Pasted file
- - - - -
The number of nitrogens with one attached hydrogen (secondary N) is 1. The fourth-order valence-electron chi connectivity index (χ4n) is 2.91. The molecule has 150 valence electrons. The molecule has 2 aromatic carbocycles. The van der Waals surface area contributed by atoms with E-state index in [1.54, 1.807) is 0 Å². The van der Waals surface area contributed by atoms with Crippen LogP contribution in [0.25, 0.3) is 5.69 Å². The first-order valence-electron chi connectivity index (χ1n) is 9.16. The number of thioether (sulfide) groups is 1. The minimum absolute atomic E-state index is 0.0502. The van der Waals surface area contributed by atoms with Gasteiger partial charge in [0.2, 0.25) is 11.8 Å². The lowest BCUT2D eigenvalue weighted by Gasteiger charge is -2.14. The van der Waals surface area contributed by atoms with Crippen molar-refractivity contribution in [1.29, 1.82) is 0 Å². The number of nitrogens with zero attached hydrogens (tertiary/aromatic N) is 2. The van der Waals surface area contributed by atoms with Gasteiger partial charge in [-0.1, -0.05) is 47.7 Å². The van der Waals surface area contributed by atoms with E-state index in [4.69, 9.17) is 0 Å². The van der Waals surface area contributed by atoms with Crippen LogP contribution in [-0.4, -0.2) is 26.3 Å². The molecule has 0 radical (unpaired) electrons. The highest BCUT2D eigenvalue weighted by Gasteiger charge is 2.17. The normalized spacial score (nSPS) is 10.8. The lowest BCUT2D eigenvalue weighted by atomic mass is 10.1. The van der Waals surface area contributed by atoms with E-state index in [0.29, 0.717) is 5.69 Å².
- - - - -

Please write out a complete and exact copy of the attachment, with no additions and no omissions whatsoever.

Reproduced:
The number of nitrogens with one attached hydrogen (secondary N) is 1. The fourth-order valence-electron chi connectivity index (χ4n) is 2.91. The molecule has 150 valence electrons. The molecule has 2 aromatic carbocycles. The van der Waals surface area contributed by atoms with E-state index in [1.54, 1.807) is 0 Å². The van der Waals surface area contributed by atoms with Crippen LogP contribution in [0.25, 0.3) is 5.69 Å². The first-order valence-electron chi connectivity index (χ1n) is 9.16. The number of thioether (sulfide) groups is 1. The minimum absolute atomic E-state index is 0.0502. The van der Waals surface area contributed by atoms with Gasteiger partial charge in [0.2, 0.25) is 11.8 Å². The lowest BCUT2D eigenvalue weighted by Gasteiger charge is -2.14. The van der Waals surface area contributed by atoms with Crippen molar-refractivity contribution in [1.29, 1.82) is 0 Å². The number of nitrogens with zero attached hydrogens (tertiary/aromatic N) is 2. The van der Waals surface area contributed by atoms with Gasteiger partial charge in [-0.1, -0.05) is 47.7 Å². The van der Waals surface area contributed by atoms with E-state index in [4.69, 9.17) is 0 Å². The van der Waals surface area contributed by atoms with Crippen LogP contribution in [-0.4, -0.2) is 26.3 Å². The molecule has 0 radical (unpaired) electrons. The highest BCUT2D eigenvalue weighted by Gasteiger charge is 2.17. The normalized spacial score (nSPS) is 10.8. The lowest BCUT2D eigenvalue weighted by atomic mass is 10.1. The van der Waals surface area contributed by atoms with E-state index in [0.29, 0.717) is 5.69 Å².